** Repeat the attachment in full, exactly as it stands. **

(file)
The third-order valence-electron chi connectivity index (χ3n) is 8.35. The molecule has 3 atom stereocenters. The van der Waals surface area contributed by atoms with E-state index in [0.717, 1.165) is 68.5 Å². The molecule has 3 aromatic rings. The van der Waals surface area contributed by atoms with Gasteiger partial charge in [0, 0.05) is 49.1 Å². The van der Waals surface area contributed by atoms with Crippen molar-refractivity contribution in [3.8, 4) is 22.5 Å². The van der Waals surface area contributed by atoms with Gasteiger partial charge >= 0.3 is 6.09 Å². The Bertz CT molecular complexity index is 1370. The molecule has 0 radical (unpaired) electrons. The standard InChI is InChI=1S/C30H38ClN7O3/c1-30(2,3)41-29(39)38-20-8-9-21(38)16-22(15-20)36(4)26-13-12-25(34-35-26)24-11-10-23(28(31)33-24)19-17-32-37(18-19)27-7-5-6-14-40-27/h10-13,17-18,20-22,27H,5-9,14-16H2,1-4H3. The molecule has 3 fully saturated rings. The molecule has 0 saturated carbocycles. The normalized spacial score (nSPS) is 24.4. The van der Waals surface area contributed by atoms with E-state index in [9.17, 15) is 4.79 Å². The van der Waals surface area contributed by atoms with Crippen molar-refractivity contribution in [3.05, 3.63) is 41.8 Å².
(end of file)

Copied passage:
The third-order valence-electron chi connectivity index (χ3n) is 8.35. The molecule has 3 atom stereocenters. The van der Waals surface area contributed by atoms with E-state index in [0.717, 1.165) is 68.5 Å². The molecule has 3 aromatic rings. The van der Waals surface area contributed by atoms with Gasteiger partial charge in [0, 0.05) is 49.1 Å². The van der Waals surface area contributed by atoms with Crippen molar-refractivity contribution in [3.8, 4) is 22.5 Å². The van der Waals surface area contributed by atoms with Gasteiger partial charge >= 0.3 is 6.09 Å². The Bertz CT molecular complexity index is 1370. The molecule has 0 radical (unpaired) electrons. The standard InChI is InChI=1S/C30H38ClN7O3/c1-30(2,3)41-29(39)38-20-8-9-21(38)16-22(15-20)36(4)26-13-12-25(34-35-26)24-11-10-23(28(31)33-24)19-17-32-37(18-19)27-7-5-6-14-40-27/h10-13,17-18,20-22,27H,5-9,14-16H2,1-4H3. The molecule has 3 fully saturated rings. The molecule has 0 saturated carbocycles. The normalized spacial score (nSPS) is 24.4. The van der Waals surface area contributed by atoms with E-state index in [9.17, 15) is 4.79 Å². The van der Waals surface area contributed by atoms with Crippen molar-refractivity contribution in [3.05, 3.63) is 41.8 Å².